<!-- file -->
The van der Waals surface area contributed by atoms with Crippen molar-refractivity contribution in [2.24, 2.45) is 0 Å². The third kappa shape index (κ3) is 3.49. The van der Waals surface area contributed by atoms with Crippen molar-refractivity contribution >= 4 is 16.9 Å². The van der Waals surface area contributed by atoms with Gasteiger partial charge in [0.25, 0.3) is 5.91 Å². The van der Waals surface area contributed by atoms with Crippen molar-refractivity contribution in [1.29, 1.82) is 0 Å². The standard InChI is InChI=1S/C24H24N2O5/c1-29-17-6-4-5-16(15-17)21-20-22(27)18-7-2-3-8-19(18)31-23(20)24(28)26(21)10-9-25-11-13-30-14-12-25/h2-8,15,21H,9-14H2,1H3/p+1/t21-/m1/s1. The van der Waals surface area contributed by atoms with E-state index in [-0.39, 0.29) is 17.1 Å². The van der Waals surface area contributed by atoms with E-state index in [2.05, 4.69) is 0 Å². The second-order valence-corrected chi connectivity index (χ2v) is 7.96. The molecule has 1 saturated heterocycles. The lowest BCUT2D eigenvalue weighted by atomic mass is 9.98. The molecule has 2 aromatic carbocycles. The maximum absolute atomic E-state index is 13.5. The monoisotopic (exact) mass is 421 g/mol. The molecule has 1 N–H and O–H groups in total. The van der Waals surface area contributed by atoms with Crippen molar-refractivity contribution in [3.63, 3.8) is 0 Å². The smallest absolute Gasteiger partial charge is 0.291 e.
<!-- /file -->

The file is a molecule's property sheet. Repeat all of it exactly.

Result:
The van der Waals surface area contributed by atoms with Crippen molar-refractivity contribution in [2.24, 2.45) is 0 Å². The third kappa shape index (κ3) is 3.49. The van der Waals surface area contributed by atoms with Crippen molar-refractivity contribution >= 4 is 16.9 Å². The van der Waals surface area contributed by atoms with Gasteiger partial charge in [0.25, 0.3) is 5.91 Å². The van der Waals surface area contributed by atoms with Crippen molar-refractivity contribution in [1.29, 1.82) is 0 Å². The standard InChI is InChI=1S/C24H24N2O5/c1-29-17-6-4-5-16(15-17)21-20-22(27)18-7-2-3-8-19(18)31-23(20)24(28)26(21)10-9-25-11-13-30-14-12-25/h2-8,15,21H,9-14H2,1H3/p+1/t21-/m1/s1. The van der Waals surface area contributed by atoms with E-state index in [-0.39, 0.29) is 17.1 Å². The van der Waals surface area contributed by atoms with E-state index in [2.05, 4.69) is 0 Å². The second-order valence-corrected chi connectivity index (χ2v) is 7.96. The molecule has 1 saturated heterocycles. The lowest BCUT2D eigenvalue weighted by atomic mass is 9.98. The molecule has 2 aromatic carbocycles. The maximum absolute atomic E-state index is 13.5. The monoisotopic (exact) mass is 421 g/mol. The molecule has 1 N–H and O–H groups in total. The van der Waals surface area contributed by atoms with Crippen molar-refractivity contribution in [3.63, 3.8) is 0 Å². The smallest absolute Gasteiger partial charge is 0.291 e.